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Study finds cardiac day ward pharmacists can optimise medication management

Cardiac day ward pharmacists help to improve medication safety through reviews and communicating any treatment changes to primary care providers, a new study has concluded.

In a quality improvement project evaluating the role of clinical pharmacists in cardiac day wards, researchers sought to explore the extent to which pharmacists could optimise medicine management and facilitate implementation and communication of any medication changes at hospital discharge to primary care physicians.

As the medicine experts, pharmacists are able to undertake the best possible medication history (BPMH) and provide medication reconciliation services for cardiology patients. However, limited evidence exists on the role and value of a cardiac day ward pharmacist.

Published in the International Journal of Pharmacy Practice, the evaluation focused on all aspects of medicine use, documentation of post-procedure medication plans and resolution of medication-related problems (MRPs). For the study, MRPs were deemed to be any medicine-related circumstance that might interfere with the desired health outcome. This wide ranging definition encompassed assessment of medicine omissions, drugs prescribed and/or administered incorrectly and any relevant interactions or contraindications.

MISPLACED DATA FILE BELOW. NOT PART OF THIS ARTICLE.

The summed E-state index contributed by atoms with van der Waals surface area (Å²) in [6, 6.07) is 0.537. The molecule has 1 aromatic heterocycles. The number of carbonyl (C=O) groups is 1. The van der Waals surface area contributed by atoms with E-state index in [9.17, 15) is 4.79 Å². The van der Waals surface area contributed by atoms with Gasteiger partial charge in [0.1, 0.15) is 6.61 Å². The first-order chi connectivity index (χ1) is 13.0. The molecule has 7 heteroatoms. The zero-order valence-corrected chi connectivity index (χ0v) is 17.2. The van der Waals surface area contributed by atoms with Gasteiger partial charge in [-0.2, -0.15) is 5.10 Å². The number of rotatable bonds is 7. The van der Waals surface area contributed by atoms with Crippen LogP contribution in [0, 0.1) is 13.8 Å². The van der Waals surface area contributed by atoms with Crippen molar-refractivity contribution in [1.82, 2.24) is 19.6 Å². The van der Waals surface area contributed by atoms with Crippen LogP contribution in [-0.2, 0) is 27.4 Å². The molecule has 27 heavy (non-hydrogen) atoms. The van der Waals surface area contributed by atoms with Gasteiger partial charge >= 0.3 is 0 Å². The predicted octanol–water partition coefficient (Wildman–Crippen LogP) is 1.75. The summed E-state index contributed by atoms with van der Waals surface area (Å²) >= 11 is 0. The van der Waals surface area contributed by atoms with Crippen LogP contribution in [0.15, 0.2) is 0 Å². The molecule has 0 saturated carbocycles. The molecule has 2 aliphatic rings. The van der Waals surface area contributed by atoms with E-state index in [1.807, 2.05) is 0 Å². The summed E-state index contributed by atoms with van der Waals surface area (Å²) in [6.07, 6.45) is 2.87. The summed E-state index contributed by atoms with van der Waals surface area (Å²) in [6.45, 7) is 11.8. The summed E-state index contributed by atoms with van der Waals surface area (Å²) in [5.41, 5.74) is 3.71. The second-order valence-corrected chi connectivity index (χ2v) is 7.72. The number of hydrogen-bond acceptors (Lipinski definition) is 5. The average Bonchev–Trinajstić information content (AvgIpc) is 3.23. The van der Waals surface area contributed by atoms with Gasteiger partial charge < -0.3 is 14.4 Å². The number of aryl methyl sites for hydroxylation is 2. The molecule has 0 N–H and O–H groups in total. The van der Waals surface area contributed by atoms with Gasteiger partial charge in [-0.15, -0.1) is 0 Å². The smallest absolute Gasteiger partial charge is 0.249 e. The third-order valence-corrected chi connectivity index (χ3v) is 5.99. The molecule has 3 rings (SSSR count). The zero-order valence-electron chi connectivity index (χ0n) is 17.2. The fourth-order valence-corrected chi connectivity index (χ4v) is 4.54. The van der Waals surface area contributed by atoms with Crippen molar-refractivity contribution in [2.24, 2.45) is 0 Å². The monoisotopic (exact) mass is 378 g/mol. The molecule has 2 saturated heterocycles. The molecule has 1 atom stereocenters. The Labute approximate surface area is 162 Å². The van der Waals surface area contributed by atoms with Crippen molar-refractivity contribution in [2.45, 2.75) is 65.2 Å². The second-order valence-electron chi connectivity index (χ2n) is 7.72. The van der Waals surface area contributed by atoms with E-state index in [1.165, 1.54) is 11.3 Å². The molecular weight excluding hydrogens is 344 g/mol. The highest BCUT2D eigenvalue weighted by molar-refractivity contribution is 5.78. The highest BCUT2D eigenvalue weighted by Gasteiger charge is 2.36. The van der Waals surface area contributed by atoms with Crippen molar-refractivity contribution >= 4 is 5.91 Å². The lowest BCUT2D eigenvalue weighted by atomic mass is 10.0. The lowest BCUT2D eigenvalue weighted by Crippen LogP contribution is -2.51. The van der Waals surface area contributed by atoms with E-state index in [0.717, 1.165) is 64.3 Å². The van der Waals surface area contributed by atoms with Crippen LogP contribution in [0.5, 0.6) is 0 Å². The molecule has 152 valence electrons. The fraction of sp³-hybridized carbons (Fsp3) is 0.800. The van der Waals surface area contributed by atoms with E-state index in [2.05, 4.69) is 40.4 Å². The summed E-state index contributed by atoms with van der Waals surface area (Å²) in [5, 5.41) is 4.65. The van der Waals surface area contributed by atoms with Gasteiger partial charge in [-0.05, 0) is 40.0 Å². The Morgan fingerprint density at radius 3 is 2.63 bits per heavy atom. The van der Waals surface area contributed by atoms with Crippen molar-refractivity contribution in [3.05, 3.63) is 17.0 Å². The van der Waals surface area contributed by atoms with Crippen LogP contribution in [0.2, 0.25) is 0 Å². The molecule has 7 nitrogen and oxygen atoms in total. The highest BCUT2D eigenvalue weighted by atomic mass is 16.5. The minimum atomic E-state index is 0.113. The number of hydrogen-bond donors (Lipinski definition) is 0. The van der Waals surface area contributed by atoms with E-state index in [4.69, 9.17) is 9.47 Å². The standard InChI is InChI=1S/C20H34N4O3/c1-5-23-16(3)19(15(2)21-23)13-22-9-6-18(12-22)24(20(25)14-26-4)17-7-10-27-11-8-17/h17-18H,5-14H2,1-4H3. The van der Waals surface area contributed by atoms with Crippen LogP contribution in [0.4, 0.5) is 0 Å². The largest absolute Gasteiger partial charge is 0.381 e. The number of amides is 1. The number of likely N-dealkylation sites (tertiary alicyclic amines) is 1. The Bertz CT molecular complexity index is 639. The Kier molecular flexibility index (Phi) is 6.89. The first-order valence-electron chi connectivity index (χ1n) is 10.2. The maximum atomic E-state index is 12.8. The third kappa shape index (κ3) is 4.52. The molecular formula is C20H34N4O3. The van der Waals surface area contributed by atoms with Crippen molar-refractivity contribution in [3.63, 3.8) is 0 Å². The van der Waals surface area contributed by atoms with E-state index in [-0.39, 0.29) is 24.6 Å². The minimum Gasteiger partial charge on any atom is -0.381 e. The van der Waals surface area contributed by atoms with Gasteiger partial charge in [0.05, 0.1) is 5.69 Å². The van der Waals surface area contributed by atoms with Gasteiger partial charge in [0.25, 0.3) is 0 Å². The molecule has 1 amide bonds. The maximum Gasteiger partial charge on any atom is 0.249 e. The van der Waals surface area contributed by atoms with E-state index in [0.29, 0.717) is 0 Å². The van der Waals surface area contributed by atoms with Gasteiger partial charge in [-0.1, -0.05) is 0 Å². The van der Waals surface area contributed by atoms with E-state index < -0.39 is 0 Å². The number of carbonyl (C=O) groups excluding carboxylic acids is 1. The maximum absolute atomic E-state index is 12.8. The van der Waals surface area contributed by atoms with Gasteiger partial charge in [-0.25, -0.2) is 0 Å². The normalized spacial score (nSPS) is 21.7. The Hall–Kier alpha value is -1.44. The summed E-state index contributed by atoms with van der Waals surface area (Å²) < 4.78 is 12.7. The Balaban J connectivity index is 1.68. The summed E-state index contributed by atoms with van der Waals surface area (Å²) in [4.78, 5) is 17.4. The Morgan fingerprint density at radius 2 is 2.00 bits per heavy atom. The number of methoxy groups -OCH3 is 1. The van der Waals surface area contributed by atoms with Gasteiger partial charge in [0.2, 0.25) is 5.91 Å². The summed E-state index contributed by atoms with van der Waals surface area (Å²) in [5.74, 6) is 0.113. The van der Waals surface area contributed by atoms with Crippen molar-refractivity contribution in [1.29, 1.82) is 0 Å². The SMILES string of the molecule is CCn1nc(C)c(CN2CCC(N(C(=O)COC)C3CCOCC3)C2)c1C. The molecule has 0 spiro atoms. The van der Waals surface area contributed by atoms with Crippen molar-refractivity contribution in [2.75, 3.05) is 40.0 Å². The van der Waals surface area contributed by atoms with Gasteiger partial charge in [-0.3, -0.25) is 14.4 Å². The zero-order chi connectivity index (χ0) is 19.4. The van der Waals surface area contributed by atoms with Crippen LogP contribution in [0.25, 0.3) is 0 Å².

For the purpose of the evaluation, the primary outcome measures included the proportion of patients on the cardiac day wards who received medication review, BPMHs, documenting post-procedure medication plans and the number of MRPs. A key secondary outcome was the number of MRPs accepted and resolved.

Significant increase

A total of 297 cardiac day ward patients with a mean age of 63 years (65% male) had usable data.

Overall, 80% of patients had a medication review and 65% a BPMH. Some 90 MRPs were identified, representing an average of 0.3 MRPs per patient. Comparing standard catheterisation laboratory documentation without pharmacist input, use of a pharmacist significantly increased documentation of medication plans at the time of discharge (20% vs 95%, p < 0.001).

The majority of MRPs (77%) occurred in patients admitted for coronary angiography/angioplasty. Overall, medical staff accepted 93% pharmacist recommendations. The most common MRP (29%) was when a medicine was indicated but not prescribed.

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